Erotic Economy Booms
As the world banking economy lurches this way and that requiring huge government bail outs the erotica and porn industries grow and grow. This article by Robert Fisk of the Independent takes a wry look at the ever expanding erotic economy. Maybe there's space in the industry for many of the financial spivs that lost their jobs over the last few days after financially shafting the many many people who now find themselves unable to pay their mortgages in a time where house repossessions are at their highest for years.
Once it seemed so simple. Representations of sex in literature and art were, we learnt, regrettable but just-about-allowable constituents in a larger enterprise. They were tolerated as flavours in a dish, provided they didn't threaten to overwhelm the other flavours. A sex scene in a movie was incidental to the plot; a nude in a Rubens landscape was part of a beautiful composition – even if she was, as EM Forster's tourist ladies in Italian art galleries would say, "a pity" for having been painted with nothing on.
Thirty or 40 years ago, one understood these rules. And so books and visual displays that concentrated too hard on sex, on naked flesh, desire, breasts, bottoms, genitalia and rumpy-pumpy were completely beyond the pale of decency. To go to see a movie explicitly about sex, or devoted to its depiction, was evidence of a beastly mind and a sordid disposition; it meant you were probably not a chap to trust to be alone with one's younger sister (or brother.) To read a book considered to be "gratuitously" (a word that reverberated through my childhood) concerned with sex, such as Lady Chatterley's Lover or Portnoy's Complaint – and especially to do so on public transport – was to lay oneself open to disapproval.
Today, things are vastly different. We are far more likely than ever before to talk about sex in public, to discuss Max Mosley's taste for being thrashed by five women in an underground cellar, and to attend "Seduction", an exhibition of strongly erotic images at the Barbican. On Channel Four's The Sex Education Show, the studio audience noisily discusses the correct use of condoms and the ins and outs, as it were, of shaving your pubes. A Sunday newspaper's Style section features Peaches Geldof and her young associates taking part in a sadomasochistic fantasy.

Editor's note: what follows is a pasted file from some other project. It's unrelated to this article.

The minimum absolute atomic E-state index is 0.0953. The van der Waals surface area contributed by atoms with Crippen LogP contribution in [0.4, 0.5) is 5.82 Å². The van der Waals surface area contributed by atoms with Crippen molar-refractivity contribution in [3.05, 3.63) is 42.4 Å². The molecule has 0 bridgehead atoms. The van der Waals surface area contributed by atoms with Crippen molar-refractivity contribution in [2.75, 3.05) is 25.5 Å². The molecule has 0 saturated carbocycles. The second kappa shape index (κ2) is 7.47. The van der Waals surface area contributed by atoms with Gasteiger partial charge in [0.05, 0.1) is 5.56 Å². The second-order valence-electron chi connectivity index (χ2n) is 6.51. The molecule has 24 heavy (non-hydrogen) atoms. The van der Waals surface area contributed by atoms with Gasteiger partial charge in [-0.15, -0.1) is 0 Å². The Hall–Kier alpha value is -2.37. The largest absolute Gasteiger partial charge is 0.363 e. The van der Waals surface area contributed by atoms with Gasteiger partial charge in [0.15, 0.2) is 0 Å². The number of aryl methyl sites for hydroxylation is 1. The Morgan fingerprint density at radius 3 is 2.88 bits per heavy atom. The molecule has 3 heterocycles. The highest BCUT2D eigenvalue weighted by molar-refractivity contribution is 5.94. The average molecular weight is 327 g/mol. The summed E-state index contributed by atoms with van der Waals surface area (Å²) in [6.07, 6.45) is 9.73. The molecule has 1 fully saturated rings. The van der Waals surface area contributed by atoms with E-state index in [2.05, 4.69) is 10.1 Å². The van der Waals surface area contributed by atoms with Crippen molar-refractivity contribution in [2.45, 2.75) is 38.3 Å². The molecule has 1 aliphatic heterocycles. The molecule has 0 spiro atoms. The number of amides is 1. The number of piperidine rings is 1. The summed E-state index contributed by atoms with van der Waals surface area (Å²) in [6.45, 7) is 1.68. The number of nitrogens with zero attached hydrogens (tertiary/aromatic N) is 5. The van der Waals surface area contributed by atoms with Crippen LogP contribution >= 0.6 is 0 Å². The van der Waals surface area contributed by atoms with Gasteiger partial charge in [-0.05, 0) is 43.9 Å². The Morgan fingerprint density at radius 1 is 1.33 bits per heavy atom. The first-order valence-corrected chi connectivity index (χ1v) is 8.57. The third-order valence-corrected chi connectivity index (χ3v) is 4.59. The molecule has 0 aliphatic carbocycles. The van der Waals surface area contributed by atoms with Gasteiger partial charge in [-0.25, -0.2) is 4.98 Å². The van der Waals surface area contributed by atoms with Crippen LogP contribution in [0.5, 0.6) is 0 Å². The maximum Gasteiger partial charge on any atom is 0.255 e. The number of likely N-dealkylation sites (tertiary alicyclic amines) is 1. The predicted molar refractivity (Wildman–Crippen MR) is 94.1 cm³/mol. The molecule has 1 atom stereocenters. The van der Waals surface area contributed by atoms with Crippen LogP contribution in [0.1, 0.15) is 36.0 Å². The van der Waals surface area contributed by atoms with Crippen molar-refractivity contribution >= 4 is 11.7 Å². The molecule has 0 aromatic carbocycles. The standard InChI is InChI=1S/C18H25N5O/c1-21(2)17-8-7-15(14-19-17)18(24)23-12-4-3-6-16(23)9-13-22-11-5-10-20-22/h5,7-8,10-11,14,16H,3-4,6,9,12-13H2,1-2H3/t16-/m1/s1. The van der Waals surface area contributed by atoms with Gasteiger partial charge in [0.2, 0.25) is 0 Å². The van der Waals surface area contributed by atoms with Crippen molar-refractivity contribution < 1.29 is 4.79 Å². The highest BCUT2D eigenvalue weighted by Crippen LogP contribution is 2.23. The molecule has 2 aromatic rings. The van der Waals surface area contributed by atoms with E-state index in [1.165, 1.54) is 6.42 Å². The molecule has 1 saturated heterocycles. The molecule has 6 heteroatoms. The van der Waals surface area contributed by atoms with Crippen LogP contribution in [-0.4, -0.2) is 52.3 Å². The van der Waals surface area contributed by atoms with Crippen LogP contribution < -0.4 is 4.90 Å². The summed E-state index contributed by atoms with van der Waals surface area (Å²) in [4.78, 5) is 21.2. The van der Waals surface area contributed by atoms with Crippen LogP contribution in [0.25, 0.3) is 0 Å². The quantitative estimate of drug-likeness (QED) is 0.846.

The Ann Summers chain of erotic clothing has gone mainstream, to be joined in a saucy-undergarment war by the more up-market Agent Provocateur (where, should you be in the mood, you can buy waitress aprons and sex toys), the luxurious Myla store (black silk blindfold with long luxuriant straps, £39) and the immensely stylish Coco de Mer (diamante whip, £165). Why, you can't even visit the Chelsea Flower Show without tripping over a few dozen naked girls, expertly sculpted in bronze resin, displaying their pink rumps in the shrubbery.
We have embraced the whole business of sexual display, sexual behaviour and sexual depiction as if our lives depended on it. Erotica, a word once used to mean simply erotic literature or art, has come to mean anything pertaining to the arousal of sexual desire – and gosh, how obsessed we are. The annual Erotica exhibition at Olympia pulls in nearly 70,000 guests every year, some of them from the sex industry, but the vast majority from what's called "passing trade," all of them inspecting with the liveliest interest a range of S&M whips, rubber leotards, dominatrix boots, nipple rings, butt plugs, fisting slings, urethra dilators and chain-mail codpieces as unembarrassedly as if walking through a B&Q warehouse in search of a better toolkit.